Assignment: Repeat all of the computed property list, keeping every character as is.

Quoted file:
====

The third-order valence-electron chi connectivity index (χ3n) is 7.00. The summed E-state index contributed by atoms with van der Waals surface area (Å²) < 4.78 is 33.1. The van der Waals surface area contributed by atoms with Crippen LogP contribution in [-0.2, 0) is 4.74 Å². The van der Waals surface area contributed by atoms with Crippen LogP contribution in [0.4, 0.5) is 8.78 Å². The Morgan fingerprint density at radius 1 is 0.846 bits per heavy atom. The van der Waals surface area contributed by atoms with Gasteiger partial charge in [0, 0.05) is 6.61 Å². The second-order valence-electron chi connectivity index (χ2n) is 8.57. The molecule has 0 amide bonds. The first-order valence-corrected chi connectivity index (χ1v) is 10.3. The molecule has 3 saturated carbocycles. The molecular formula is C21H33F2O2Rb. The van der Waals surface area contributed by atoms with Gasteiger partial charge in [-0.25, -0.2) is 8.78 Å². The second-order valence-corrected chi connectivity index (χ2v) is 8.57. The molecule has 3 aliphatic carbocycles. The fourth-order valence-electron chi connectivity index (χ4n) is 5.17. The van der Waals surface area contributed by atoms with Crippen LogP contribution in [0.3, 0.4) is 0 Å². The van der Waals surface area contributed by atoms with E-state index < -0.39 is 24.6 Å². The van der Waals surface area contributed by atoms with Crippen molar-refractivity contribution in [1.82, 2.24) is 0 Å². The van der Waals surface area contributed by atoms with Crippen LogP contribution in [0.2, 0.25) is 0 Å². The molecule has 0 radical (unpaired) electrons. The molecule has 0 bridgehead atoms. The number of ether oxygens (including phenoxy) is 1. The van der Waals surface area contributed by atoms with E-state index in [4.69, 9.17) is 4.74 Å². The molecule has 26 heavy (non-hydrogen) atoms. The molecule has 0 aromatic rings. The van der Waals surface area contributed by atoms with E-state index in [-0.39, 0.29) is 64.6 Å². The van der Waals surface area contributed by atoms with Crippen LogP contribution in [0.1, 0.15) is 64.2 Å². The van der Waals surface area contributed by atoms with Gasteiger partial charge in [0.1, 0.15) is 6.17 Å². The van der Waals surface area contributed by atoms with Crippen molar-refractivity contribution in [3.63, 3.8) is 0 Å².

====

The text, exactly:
The third-order valence-electron chi connectivity index (χ3n) is 7.00. The summed E-state index contributed by atoms with van der Waals surface area (Å²) < 4.78 is 33.1. The van der Waals surface area contributed by atoms with Crippen LogP contribution in [-0.2, 0) is 4.74 Å². The van der Waals surface area contributed by atoms with Crippen LogP contribution in [0.4, 0.5) is 8.78 Å². The Morgan fingerprint density at radius 1 is 0.846 bits per heavy atom. The van der Waals surface area contributed by atoms with Gasteiger partial charge in [0, 0.05) is 6.61 Å². The second-order valence-electron chi connectivity index (χ2n) is 8.57. The molecule has 0 amide bonds. The first-order valence-corrected chi connectivity index (χ1v) is 10.3. The molecule has 3 saturated carbocycles. The molecular formula is C21H33F2O2Rb. The van der Waals surface area contributed by atoms with Gasteiger partial charge in [-0.25, -0.2) is 8.78 Å². The second-order valence-corrected chi connectivity index (χ2v) is 8.57. The molecule has 3 aliphatic carbocycles. The fourth-order valence-electron chi connectivity index (χ4n) is 5.17. The van der Waals surface area contributed by atoms with Crippen LogP contribution in [0.3, 0.4) is 0 Å². The van der Waals surface area contributed by atoms with E-state index < -0.39 is 24.6 Å². The van der Waals surface area contributed by atoms with Crippen molar-refractivity contribution in [1.82, 2.24) is 0 Å². The van der Waals surface area contributed by atoms with Crippen LogP contribution in [0.2, 0.25) is 0 Å². The molecule has 0 radical (unpaired) electrons. The molecule has 0 bridgehead atoms. The number of ether oxygens (including phenoxy) is 1. The van der Waals surface area contributed by atoms with E-state index in [4.69, 9.17) is 4.74 Å². The molecule has 26 heavy (non-hydrogen) atoms. The molecule has 0 aromatic rings. The van der Waals surface area contributed by atoms with E-state index in [-0.39, 0.29) is 64.6 Å². The van der Waals surface area contributed by atoms with Crippen LogP contribution in [0.1, 0.15) is 64.2 Å². The van der Waals surface area contributed by atoms with Gasteiger partial charge in [0.1, 0.15) is 6.17 Å². The van der Waals surface area contributed by atoms with Crippen molar-refractivity contribution in [3.63, 3.8) is 0 Å².